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London Bridge terror incident: suspect shot dead by police after five injured [update: two members of public dead]

Audioboxer

Banned
Nov 14, 2019
1,861
I don't know if it's been posted already but apparently this guy asked to be deradicilised but got nothing from the probation service.
The comment so far isn't he asked, but was required to as part of his automatic release

As part of his release conditions, Khan was obliged to take part in the government's desistance and disengagement programme - the purpose of which is the rehabilitation of people who have been involved in terrorism.

The Parole Board said it had no involvement in the 28-year-old's release, saying he "appears to have been released automatically on licence (as required by law)".

After leaving prison he had moved into a Stafford property on the "approved premises" list.
The attack began at 13:58 GMT on Friday at Fishmongers' Hall, at the north end of London Bridge, at a Cambridge University conference on prisoner rehabilitation.

The Learning Together scheme, which featured in the BBC's Law in Action programme earlier this year, allows university students and prisoners to study alongside each other.

Khan had been one of dozens of people at the event.

It's a failing of the justice system that people who aren't ready to be released get out automatically.

The beginning of deradicalisation has to happen behind bars, not some social experiment where you let extremists back out with an ankle bracelet and say to the public you'll try and deradicalise them then.

If they don't show improvement in prison then they shouldn't get out. The risks are too high when we talk about extremists to this degree.
 

null

Member
Oct 25, 2017
6,443
That definitely needs sourcing.
I don't think it's true because if you look at the appeal I posted on the last page (section 49)

Turning to the issue of dangerousness, none of the defendants had resiled from the views expressed in their defence case statements although Chowdhury, Shah Rahman, Khan, Shahjahan and Hussain had written letters of repentance and Desai had shown an interest in attending a de-radicalisation programme while in custody.
only one of the group had shown interest in de-radicalisation while in custody and it wasn't Khan.

edit: there could've been more when he were let out on license though. If that's the case there it's definitely a failure of the probation service.
 
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SMD

Member
Oct 28, 2017
5,092
I don't think it's true because if you look at the appeal I posted on the last page (section 49)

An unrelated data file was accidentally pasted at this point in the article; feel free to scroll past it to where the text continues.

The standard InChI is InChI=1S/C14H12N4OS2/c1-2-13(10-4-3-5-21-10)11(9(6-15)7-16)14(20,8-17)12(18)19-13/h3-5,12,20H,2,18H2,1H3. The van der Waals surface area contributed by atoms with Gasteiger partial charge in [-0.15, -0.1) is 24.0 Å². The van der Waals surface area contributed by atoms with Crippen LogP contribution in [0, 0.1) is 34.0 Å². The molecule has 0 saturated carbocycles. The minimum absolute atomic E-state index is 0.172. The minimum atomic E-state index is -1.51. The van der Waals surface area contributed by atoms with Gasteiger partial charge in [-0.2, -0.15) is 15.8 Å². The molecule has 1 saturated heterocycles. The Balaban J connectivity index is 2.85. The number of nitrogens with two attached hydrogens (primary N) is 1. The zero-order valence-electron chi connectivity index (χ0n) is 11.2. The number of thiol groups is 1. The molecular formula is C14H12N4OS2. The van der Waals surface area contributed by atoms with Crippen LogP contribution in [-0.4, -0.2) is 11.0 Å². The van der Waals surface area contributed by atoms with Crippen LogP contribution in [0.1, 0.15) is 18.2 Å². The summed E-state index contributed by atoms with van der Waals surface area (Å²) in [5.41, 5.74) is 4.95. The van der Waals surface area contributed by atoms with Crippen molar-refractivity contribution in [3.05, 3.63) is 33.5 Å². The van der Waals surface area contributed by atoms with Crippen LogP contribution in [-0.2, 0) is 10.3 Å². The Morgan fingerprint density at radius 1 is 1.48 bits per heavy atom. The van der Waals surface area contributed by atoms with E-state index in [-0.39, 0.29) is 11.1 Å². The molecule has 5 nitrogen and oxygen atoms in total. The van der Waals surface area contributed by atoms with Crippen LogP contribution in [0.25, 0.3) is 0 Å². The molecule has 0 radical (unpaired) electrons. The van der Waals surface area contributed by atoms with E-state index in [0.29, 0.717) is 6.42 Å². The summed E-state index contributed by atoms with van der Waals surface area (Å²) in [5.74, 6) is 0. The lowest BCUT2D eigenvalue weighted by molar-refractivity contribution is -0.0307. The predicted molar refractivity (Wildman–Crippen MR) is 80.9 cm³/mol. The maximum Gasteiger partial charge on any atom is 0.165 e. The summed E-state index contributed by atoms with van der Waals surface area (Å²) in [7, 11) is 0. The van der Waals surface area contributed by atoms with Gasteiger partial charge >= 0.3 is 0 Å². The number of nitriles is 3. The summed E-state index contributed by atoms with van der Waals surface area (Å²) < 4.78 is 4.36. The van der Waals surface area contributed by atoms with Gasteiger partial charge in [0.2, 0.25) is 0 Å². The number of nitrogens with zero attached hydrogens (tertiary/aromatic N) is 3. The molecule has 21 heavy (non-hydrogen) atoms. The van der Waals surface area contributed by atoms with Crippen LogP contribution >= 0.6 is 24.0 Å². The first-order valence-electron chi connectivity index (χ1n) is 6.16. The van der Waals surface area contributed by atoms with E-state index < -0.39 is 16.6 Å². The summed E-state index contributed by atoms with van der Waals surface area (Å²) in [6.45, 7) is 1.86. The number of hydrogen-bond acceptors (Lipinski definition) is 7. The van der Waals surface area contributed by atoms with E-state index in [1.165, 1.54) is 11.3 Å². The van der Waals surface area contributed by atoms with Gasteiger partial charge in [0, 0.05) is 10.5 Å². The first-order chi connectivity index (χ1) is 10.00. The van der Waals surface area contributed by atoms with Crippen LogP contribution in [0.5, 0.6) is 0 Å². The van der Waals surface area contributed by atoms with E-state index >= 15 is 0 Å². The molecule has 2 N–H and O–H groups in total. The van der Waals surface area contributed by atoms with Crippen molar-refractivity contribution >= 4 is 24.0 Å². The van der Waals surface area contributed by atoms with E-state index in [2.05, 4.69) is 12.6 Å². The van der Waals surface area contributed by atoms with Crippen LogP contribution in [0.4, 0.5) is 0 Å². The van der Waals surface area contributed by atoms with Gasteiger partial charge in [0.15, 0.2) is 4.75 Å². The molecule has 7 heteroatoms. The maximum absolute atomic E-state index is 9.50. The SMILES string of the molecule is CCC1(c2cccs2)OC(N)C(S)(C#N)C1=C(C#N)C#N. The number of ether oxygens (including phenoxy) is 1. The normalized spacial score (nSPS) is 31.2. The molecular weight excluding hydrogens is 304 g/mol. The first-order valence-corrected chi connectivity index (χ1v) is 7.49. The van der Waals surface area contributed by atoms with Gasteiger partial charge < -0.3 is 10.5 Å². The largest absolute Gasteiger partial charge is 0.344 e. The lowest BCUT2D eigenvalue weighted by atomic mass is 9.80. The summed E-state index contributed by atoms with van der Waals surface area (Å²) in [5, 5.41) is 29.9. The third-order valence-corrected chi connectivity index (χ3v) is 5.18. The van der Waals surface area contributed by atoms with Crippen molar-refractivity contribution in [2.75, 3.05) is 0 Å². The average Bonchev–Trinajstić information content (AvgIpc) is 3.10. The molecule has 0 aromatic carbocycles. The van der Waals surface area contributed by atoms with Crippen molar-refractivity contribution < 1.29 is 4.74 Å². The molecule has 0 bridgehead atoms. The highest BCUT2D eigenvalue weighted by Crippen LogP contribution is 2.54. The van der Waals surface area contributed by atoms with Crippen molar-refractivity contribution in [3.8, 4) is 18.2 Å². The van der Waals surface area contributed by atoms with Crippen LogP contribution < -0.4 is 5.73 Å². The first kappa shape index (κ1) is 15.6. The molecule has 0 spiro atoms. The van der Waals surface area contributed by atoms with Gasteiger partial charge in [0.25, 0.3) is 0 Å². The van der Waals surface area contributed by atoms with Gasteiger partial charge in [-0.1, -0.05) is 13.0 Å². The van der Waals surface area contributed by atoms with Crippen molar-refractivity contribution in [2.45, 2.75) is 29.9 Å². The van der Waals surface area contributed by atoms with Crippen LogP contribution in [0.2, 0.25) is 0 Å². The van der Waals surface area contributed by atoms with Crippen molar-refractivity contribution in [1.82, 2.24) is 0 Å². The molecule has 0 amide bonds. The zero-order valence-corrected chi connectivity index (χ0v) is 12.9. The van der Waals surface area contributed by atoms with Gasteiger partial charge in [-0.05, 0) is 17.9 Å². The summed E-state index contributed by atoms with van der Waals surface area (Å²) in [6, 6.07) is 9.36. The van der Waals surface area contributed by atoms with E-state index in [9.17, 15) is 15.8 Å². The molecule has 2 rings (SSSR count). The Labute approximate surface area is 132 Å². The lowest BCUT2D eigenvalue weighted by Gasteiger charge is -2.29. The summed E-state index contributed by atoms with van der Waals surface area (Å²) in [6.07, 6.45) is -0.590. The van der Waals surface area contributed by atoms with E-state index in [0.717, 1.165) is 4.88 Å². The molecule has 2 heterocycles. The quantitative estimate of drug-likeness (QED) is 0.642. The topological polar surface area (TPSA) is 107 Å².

only one of the group had shown interest in de-radicalisation while in custody and it wasn't Khan.

edit: there could've been more when he was let out on license though. If that's the case there it's definitely a failure of the probation service.
Thanks, I thought that even by the probation service's standards, it would be a massive failing if someone wanted a deradicalisation programme and was denied before committing such an awful crime.
 

kmag

Member
Nov 5, 2017
2,199
Thanks, I thought that even by the probation service's standards, it would be a massive failing if someone wanted a deradicalisation programme and was denied before committing such an awful crime.
He did request deradicalisation In 2016 the requesting letter has been published by itv


 

Audioboxer

Banned
Nov 14, 2019
1,861
He did request deradicalisation In 2016 the requesting letter has been published by itv


Oh well, there is the proof he did.

Sounds like bedlem in our prisons if they aren't attempting to deradicalise and/or are letting people out that are still threats.

The blood of the two deaths could be on the chain of command that let this man back out and/or didn't deal with him properly in prison.

Even if the guy was chatting shit (lying), it's on the professionals to know that.

edit -

 
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SMD

Member
Oct 28, 2017
5,092
He did request deradicalisation In 2016 the requesting letter has been published by itv


Apologies. Here's the link.


Edit* Didn't see that post above!
Holy fuck that's just disgusting.
 

NeonCarbon

Member
Oct 28, 2017
691
It just seems very tricky and sad when it comes to deradicalisation, and will never be foolproof or always last forever.
 
Oct 27, 2017
1,710
Thanks, I thought that even by the probation service's standards, it would be a massive failing if someone wanted a deradicalisation programme and was denied before committing such an awful crime.
So what happens: after a few sessions they pronounce that you are deradicalised? Is that even a word?

So now, a few councilor sessions is enough to convince people that they are no longer a threat to society?

“Really your honor, I didn’t want to kill those people. But because nobody told me that I was no longer radicalized, I thought that I had too. You see your honor, it is the system that failed here. People like me that have no problem killing innocents just need to be deradicalised”.. “a quick reboot to zero if you will”
 

SMD

Member
Oct 28, 2017
5,092
So what happens: after a few sessions they pronounce that you are deradicalised? Is that even a word?

So now, a few councilor sessions is enough to convince people that they are no longer a threat to society?

“Really your honor, I didn’t want to kill those people. But because nobody told me that I was no longer radicalized, I thought that I had too. You see your honor, it is the system that failed here. People like me that have no problem killing innocents just need to be deradicalised”.. “a quick reboot to zero if you will”
If you're asking me about deradicalisation, you're better off either asking a professional or doing your own research.